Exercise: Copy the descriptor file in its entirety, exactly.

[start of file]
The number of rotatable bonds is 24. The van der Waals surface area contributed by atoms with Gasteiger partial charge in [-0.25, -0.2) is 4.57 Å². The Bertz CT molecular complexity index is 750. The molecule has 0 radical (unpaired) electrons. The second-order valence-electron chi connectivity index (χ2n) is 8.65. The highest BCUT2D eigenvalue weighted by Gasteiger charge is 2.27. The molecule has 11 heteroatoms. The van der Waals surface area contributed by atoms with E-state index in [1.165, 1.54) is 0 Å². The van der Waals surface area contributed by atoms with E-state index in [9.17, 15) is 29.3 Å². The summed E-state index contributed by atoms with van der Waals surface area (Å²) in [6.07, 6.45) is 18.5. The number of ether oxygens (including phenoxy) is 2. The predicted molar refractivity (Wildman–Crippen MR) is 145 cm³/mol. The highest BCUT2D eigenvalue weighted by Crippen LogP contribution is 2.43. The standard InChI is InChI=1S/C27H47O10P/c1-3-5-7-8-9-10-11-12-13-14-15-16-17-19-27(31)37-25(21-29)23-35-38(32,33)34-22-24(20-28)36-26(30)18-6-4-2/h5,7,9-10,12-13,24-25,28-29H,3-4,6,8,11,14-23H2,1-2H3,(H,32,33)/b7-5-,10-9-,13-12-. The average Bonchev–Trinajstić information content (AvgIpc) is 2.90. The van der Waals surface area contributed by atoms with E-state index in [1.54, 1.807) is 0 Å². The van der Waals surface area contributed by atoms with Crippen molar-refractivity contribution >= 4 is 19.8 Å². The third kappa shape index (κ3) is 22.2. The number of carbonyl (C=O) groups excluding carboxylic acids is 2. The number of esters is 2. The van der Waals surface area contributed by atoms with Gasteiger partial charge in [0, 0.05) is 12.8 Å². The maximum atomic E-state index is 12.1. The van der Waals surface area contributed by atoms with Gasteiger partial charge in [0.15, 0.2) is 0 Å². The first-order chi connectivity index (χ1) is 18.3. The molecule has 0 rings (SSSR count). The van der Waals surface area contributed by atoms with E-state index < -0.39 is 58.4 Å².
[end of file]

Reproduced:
The number of rotatable bonds is 24. The van der Waals surface area contributed by atoms with Gasteiger partial charge in [-0.25, -0.2) is 4.57 Å². The Bertz CT molecular complexity index is 750. The molecule has 0 radical (unpaired) electrons. The second-order valence-electron chi connectivity index (χ2n) is 8.65. The highest BCUT2D eigenvalue weighted by Gasteiger charge is 2.27. The molecule has 11 heteroatoms. The van der Waals surface area contributed by atoms with E-state index in [1.165, 1.54) is 0 Å². The van der Waals surface area contributed by atoms with E-state index in [9.17, 15) is 29.3 Å². The summed E-state index contributed by atoms with van der Waals surface area (Å²) in [6.07, 6.45) is 18.5. The number of ether oxygens (including phenoxy) is 2. The predicted molar refractivity (Wildman–Crippen MR) is 145 cm³/mol. The highest BCUT2D eigenvalue weighted by Crippen LogP contribution is 2.43. The standard InChI is InChI=1S/C27H47O10P/c1-3-5-7-8-9-10-11-12-13-14-15-16-17-19-27(31)37-25(21-29)23-35-38(32,33)34-22-24(20-28)36-26(30)18-6-4-2/h5,7,9-10,12-13,24-25,28-29H,3-4,6,8,11,14-23H2,1-2H3,(H,32,33)/b7-5-,10-9-,13-12-. The average Bonchev–Trinajstić information content (AvgIpc) is 2.90. The van der Waals surface area contributed by atoms with E-state index in [1.54, 1.807) is 0 Å². The van der Waals surface area contributed by atoms with Crippen molar-refractivity contribution >= 4 is 19.8 Å². The third kappa shape index (κ3) is 22.2. The number of carbonyl (C=O) groups excluding carboxylic acids is 2. The number of esters is 2. The van der Waals surface area contributed by atoms with Gasteiger partial charge in [0, 0.05) is 12.8 Å². The maximum atomic E-state index is 12.1. The van der Waals surface area contributed by atoms with Gasteiger partial charge in [0.15, 0.2) is 0 Å². The first-order chi connectivity index (χ1) is 18.3. The molecule has 0 rings (SSSR count). The van der Waals surface area contributed by atoms with E-state index < -0.39 is 58.4 Å².